Tuesday, October 13, 2015

Whistleblower (and her attorney, of course) Have a $3.6 Million Payday

The Justice Department announced late last week that it had reached a settlement with a company and its former president in a case where the company misrepresented itself as a woman-owned small business. By misrepresenting its status, the company was awarded millions of dollars in subcontracts that were set aside for women-owned small businesses.

The former President went to great lengths to support its status as a woman-owned small business, even fooling DCMA's (Defense Contract Management Agency) Comprehensive Subcontracting Plan Group whose mission was to ensure that defense contractors and subcontractors meet all of the requirement for hiring small businesses, including WSOBs (Women-owned small businesses).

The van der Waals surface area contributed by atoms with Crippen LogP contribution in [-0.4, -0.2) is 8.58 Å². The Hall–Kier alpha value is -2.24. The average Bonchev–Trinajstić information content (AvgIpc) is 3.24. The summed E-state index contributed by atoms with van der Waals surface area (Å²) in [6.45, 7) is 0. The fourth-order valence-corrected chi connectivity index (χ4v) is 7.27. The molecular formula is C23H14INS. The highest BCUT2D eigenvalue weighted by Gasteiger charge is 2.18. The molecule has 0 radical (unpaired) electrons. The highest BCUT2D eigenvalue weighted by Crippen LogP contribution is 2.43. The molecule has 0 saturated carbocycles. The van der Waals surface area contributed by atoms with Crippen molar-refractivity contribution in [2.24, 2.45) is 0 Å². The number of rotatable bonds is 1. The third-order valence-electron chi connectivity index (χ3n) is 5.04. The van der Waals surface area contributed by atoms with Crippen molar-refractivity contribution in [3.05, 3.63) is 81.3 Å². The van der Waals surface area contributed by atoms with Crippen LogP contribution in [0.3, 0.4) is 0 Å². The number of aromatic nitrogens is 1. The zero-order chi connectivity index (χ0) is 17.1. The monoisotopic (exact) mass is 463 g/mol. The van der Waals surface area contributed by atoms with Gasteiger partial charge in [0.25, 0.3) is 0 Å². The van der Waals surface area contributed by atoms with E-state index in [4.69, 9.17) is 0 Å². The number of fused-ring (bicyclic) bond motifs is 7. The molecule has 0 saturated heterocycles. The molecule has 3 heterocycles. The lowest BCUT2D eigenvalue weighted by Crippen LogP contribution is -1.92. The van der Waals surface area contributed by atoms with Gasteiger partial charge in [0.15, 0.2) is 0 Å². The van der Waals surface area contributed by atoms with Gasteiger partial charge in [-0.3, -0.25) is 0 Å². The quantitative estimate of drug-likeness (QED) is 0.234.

The fraud may never have come to light were it not for a former employee who blew the whistle on the scheme by filing a Qui Tam (or whistleblower) suit. The Government intervened in 2012 and settlement was just announced last week. The former company president agreed to a settlement of $20 million. For her part in the case, the whistleblower will receive $3.6 million - not a bad payday.

Through her attorney, the whistleblower said she was "pleased with the outcome." No doubt that is an understatement.

You can read more details of the Government's case by clicking here.

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